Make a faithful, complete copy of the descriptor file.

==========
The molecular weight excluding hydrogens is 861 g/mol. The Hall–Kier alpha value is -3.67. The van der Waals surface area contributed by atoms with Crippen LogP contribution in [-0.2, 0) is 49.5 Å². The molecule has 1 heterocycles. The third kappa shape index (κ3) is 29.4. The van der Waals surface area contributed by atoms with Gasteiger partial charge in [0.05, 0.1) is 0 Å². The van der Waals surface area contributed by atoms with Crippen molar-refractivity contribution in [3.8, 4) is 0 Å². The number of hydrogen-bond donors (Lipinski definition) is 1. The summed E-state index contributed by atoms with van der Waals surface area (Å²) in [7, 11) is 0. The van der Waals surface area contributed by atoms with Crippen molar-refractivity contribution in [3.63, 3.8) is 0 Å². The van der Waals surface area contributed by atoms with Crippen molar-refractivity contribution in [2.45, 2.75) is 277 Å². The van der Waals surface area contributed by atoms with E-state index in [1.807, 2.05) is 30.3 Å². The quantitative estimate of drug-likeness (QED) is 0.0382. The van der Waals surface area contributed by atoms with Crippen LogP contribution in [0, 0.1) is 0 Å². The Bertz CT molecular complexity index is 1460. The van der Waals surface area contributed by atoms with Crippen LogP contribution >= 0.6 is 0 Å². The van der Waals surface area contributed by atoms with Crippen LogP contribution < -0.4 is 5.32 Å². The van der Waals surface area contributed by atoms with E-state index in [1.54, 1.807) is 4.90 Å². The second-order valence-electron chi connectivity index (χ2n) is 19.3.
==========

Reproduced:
The molecular weight excluding hydrogens is 861 g/mol. The Hall–Kier alpha value is -3.67. The van der Waals surface area contributed by atoms with Crippen LogP contribution in [-0.2, 0) is 49.5 Å². The molecule has 1 heterocycles. The third kappa shape index (κ3) is 29.4. The van der Waals surface area contributed by atoms with Gasteiger partial charge in [0.05, 0.1) is 0 Å². The van der Waals surface area contributed by atoms with Crippen molar-refractivity contribution in [3.8, 4) is 0 Å². The number of hydrogen-bond donors (Lipinski definition) is 1. The summed E-state index contributed by atoms with van der Waals surface area (Å²) in [7, 11) is 0. The van der Waals surface area contributed by atoms with Crippen molar-refractivity contribution in [3.63, 3.8) is 0 Å². The van der Waals surface area contributed by atoms with Crippen molar-refractivity contribution in [2.45, 2.75) is 277 Å². The van der Waals surface area contributed by atoms with E-state index in [1.807, 2.05) is 30.3 Å². The quantitative estimate of drug-likeness (QED) is 0.0382. The van der Waals surface area contributed by atoms with Crippen LogP contribution in [0, 0.1) is 0 Å². The Bertz CT molecular complexity index is 1460. The van der Waals surface area contributed by atoms with Crippen LogP contribution >= 0.6 is 0 Å². The van der Waals surface area contributed by atoms with Crippen LogP contribution < -0.4 is 5.32 Å². The van der Waals surface area contributed by atoms with E-state index in [1.54, 1.807) is 4.90 Å². The second-order valence-electron chi connectivity index (χ2n) is 19.3.